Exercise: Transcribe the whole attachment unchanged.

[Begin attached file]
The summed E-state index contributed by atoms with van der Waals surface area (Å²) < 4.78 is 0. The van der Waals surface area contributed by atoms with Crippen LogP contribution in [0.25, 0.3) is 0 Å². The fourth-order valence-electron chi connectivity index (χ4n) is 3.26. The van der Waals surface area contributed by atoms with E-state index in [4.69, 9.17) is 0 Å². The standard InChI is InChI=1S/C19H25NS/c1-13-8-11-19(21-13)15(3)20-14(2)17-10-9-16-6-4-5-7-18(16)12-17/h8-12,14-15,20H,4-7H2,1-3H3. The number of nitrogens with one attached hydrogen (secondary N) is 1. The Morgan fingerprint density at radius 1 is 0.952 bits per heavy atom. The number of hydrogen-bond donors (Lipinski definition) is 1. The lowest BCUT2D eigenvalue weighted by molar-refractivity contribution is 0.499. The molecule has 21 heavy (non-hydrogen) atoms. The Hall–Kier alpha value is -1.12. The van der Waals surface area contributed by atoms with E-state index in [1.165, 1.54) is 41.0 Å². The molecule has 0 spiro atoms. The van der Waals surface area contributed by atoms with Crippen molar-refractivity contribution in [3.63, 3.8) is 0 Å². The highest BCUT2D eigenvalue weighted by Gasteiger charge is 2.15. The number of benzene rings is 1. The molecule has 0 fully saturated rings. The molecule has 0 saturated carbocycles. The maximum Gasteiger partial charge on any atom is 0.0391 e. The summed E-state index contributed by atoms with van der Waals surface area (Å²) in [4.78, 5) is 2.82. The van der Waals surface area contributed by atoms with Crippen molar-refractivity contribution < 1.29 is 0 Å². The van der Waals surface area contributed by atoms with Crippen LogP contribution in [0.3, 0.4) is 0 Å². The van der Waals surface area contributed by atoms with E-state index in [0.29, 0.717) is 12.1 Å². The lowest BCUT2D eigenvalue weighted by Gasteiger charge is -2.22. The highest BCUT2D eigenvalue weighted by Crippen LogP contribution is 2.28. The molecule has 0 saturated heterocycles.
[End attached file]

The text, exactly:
The summed E-state index contributed by atoms with van der Waals surface area (Å²) < 4.78 is 0. The van der Waals surface area contributed by atoms with Crippen LogP contribution in [0.25, 0.3) is 0 Å². The fourth-order valence-electron chi connectivity index (χ4n) is 3.26. The van der Waals surface area contributed by atoms with E-state index in [4.69, 9.17) is 0 Å². The standard InChI is InChI=1S/C19H25NS/c1-13-8-11-19(21-13)15(3)20-14(2)17-10-9-16-6-4-5-7-18(16)12-17/h8-12,14-15,20H,4-7H2,1-3H3. The number of nitrogens with one attached hydrogen (secondary N) is 1. The Morgan fingerprint density at radius 1 is 0.952 bits per heavy atom. The number of hydrogen-bond donors (Lipinski definition) is 1. The lowest BCUT2D eigenvalue weighted by molar-refractivity contribution is 0.499. The molecule has 21 heavy (non-hydrogen) atoms. The Hall–Kier alpha value is -1.12. The van der Waals surface area contributed by atoms with E-state index in [1.165, 1.54) is 41.0 Å². The molecule has 0 spiro atoms. The van der Waals surface area contributed by atoms with Crippen molar-refractivity contribution in [3.63, 3.8) is 0 Å². The highest BCUT2D eigenvalue weighted by Gasteiger charge is 2.15. The number of benzene rings is 1. The molecule has 0 fully saturated rings. The molecule has 0 saturated carbocycles. The maximum Gasteiger partial charge on any atom is 0.0391 e. The summed E-state index contributed by atoms with van der Waals surface area (Å²) in [4.78, 5) is 2.82. The van der Waals surface area contributed by atoms with Crippen molar-refractivity contribution < 1.29 is 0 Å². The van der Waals surface area contributed by atoms with Crippen LogP contribution in [0.3, 0.4) is 0 Å². The van der Waals surface area contributed by atoms with E-state index in [0.29, 0.717) is 12.1 Å². The lowest BCUT2D eigenvalue weighted by Gasteiger charge is -2.22. The highest BCUT2D eigenvalue weighted by Crippen LogP contribution is 2.28. The molecule has 0 saturated heterocycles.